The first Range Rover Reborn model to come out of the Land Rover Classic programme was revealed yesterday, but the official factory route isn’t the only way to get an as-new early Range Rover.

It’s a busy market, because who doesn’t love a classic car? Well, quite a few people, if said classic is a bit of a basket case, refuses to start, feels vague to drive and is suffering from criminal amounts of metal rot. There are a few early Range Rovers — once lovely pieces of kit — that are like that. So there’s market for people who put them right. Oxford’s Kingsley Cars is like that.

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It’s hard to tell good from bad early Range Rovers just from looking at them, but they have an aluminium body over a steel chassis, so quite often galvanic corrosion will mean the body stays pristine, sitting over a chassis that’s ungracefully rotting until there’s virtually nothing there at all.

Rr retro 1444

Restore one to original from that point, and then keep it in vaguely decent nick and, well, it might still drive like an old car. And that’s where Kingsley’s specialists come in. Although Kingsley does do straight restorations, repairs and sales, it is its modified restorations that are most special.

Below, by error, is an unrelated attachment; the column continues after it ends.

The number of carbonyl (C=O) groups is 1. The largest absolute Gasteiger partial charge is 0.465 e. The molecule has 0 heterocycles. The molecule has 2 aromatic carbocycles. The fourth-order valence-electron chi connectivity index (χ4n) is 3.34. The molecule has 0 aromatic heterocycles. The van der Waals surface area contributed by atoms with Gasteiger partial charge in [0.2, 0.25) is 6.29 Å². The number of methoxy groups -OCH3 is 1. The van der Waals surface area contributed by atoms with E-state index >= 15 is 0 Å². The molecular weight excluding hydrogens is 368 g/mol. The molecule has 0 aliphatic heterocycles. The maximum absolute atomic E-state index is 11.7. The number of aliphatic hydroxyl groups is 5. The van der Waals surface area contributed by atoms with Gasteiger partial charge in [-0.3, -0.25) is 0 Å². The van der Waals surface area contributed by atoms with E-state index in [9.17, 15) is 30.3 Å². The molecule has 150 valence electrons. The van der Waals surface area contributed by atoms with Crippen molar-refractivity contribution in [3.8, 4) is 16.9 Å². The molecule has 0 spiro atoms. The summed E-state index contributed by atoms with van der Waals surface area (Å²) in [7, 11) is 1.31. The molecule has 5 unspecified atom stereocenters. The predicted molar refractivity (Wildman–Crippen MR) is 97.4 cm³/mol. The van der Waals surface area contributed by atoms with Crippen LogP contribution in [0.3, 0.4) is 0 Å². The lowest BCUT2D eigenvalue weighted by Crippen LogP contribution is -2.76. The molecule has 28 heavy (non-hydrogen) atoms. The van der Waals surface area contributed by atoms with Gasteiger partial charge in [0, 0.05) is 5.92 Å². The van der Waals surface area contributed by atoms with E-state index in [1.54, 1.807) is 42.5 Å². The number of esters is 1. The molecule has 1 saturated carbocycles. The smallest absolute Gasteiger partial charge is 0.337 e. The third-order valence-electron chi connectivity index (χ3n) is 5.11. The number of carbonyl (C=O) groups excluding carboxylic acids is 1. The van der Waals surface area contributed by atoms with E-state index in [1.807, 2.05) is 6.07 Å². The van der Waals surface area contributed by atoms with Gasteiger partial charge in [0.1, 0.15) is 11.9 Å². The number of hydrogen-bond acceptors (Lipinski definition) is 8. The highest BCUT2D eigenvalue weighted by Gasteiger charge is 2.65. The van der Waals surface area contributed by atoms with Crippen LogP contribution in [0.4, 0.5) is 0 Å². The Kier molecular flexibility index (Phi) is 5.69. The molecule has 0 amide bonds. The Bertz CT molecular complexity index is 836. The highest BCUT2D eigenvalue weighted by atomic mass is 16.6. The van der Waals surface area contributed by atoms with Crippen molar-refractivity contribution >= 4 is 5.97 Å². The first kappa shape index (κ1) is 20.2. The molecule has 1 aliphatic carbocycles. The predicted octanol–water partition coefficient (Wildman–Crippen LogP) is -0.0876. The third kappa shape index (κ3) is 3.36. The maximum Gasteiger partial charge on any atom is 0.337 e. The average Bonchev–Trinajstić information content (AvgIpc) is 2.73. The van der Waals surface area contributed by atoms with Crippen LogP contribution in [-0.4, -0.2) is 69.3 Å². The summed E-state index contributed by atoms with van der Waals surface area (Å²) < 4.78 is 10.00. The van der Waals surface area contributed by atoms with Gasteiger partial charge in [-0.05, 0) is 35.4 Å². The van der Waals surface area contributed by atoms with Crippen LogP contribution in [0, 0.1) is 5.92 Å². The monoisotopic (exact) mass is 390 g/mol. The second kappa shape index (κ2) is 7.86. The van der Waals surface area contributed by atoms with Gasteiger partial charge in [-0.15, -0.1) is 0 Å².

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The white car you see here is a 1992 CSK-specification two-door Range Rover, with a petrol V8 stroked out to 4.8 litres and making in the region of 300bhp and 300lb ft of torque. Its body is in fine shape; Kingsley repairs or replaces and paints or zinc-coats bits to get them into good shape and, crucially, slow the ageing process down again; separating aluminium from steel with gaskets, washers and spacers is one of Kingsley’s rebuild tricks.